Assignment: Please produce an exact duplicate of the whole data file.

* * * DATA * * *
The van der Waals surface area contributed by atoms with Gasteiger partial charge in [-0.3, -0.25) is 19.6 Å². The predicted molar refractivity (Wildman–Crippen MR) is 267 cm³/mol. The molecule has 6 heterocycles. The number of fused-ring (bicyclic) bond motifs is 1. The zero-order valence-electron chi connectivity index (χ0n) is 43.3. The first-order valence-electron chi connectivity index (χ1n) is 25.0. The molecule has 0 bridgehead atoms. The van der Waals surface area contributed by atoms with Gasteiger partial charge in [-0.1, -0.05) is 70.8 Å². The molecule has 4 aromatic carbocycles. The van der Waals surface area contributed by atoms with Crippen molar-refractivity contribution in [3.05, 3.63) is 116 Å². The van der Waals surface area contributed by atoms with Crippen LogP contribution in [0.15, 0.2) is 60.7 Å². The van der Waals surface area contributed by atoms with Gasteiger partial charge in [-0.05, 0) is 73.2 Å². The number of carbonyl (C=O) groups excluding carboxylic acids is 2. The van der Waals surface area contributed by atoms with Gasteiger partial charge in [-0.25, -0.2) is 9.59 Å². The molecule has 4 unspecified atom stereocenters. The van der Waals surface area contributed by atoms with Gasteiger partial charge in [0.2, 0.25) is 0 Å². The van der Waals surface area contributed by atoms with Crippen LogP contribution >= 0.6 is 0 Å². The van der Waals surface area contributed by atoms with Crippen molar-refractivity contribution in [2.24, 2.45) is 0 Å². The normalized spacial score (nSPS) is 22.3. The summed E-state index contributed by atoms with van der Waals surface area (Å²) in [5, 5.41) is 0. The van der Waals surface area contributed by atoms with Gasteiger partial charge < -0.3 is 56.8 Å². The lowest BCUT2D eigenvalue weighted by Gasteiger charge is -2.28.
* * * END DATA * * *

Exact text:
The van der Waals surface area contributed by atoms with Gasteiger partial charge in [-0.3, -0.25) is 19.6 Å². The predicted molar refractivity (Wildman–Crippen MR) is 267 cm³/mol. The molecule has 6 heterocycles. The number of fused-ring (bicyclic) bond motifs is 1. The zero-order valence-electron chi connectivity index (χ0n) is 43.3. The first-order valence-electron chi connectivity index (χ1n) is 25.0. The molecule has 0 bridgehead atoms. The van der Waals surface area contributed by atoms with Gasteiger partial charge in [-0.1, -0.05) is 70.8 Å². The molecule has 4 aromatic carbocycles. The van der Waals surface area contributed by atoms with Crippen molar-refractivity contribution in [3.05, 3.63) is 116 Å². The van der Waals surface area contributed by atoms with Crippen LogP contribution in [0.15, 0.2) is 60.7 Å². The van der Waals surface area contributed by atoms with Gasteiger partial charge in [-0.05, 0) is 73.2 Å². The number of carbonyl (C=O) groups excluding carboxylic acids is 2. The van der Waals surface area contributed by atoms with Gasteiger partial charge in [-0.25, -0.2) is 9.59 Å². The molecule has 4 unspecified atom stereocenters. The van der Waals surface area contributed by atoms with Gasteiger partial charge in [0.2, 0.25) is 0 Å². The van der Waals surface area contributed by atoms with Crippen LogP contribution >= 0.6 is 0 Å². The van der Waals surface area contributed by atoms with Crippen molar-refractivity contribution in [2.24, 2.45) is 0 Å². The normalized spacial score (nSPS) is 22.3. The summed E-state index contributed by atoms with van der Waals surface area (Å²) in [5, 5.41) is 0. The van der Waals surface area contributed by atoms with Gasteiger partial charge < -0.3 is 56.8 Å². The lowest BCUT2D eigenvalue weighted by Gasteiger charge is -2.28.